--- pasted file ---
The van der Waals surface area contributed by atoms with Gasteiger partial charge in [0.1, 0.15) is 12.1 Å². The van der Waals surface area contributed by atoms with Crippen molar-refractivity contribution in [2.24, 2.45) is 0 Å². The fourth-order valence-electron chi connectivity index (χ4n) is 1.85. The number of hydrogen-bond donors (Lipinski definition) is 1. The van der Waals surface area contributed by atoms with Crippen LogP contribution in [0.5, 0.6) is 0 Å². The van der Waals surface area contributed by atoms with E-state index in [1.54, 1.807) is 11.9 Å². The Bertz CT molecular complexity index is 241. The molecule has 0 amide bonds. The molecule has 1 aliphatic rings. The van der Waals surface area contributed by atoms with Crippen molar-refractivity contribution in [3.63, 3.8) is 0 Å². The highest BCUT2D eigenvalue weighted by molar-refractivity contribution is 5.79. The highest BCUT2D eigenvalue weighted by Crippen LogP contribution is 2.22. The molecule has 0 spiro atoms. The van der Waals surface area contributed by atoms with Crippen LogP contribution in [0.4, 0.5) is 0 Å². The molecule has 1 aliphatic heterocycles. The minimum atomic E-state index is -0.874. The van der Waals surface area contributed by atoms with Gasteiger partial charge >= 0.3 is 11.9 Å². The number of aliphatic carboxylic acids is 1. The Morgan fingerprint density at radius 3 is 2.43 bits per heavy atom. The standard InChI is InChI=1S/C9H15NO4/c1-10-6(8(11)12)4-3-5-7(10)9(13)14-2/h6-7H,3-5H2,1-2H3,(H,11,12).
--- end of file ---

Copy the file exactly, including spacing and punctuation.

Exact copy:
The van der Waals surface area contributed by atoms with Gasteiger partial charge in [0.1, 0.15) is 12.1 Å². The van der Waals surface area contributed by atoms with Crippen molar-refractivity contribution in [2.24, 2.45) is 0 Å². The fourth-order valence-electron chi connectivity index (χ4n) is 1.85. The number of hydrogen-bond donors (Lipinski definition) is 1. The van der Waals surface area contributed by atoms with Crippen LogP contribution in [0.5, 0.6) is 0 Å². The van der Waals surface area contributed by atoms with E-state index in [1.54, 1.807) is 11.9 Å². The Bertz CT molecular complexity index is 241. The molecule has 0 amide bonds. The molecule has 1 aliphatic rings. The van der Waals surface area contributed by atoms with Crippen molar-refractivity contribution in [3.63, 3.8) is 0 Å². The highest BCUT2D eigenvalue weighted by molar-refractivity contribution is 5.79. The highest BCUT2D eigenvalue weighted by Crippen LogP contribution is 2.22. The molecule has 0 spiro atoms. The van der Waals surface area contributed by atoms with Crippen LogP contribution in [0.4, 0.5) is 0 Å². The molecule has 1 aliphatic heterocycles. The minimum atomic E-state index is -0.874. The van der Waals surface area contributed by atoms with Gasteiger partial charge >= 0.3 is 11.9 Å². The number of aliphatic carboxylic acids is 1. The Morgan fingerprint density at radius 3 is 2.43 bits per heavy atom. The standard InChI is InChI=1S/C9H15NO4/c1-10-6(8(11)12)4-3-5-7(10)9(13)14-2/h6-7H,3-5H2,1-2H3,(H,11,12).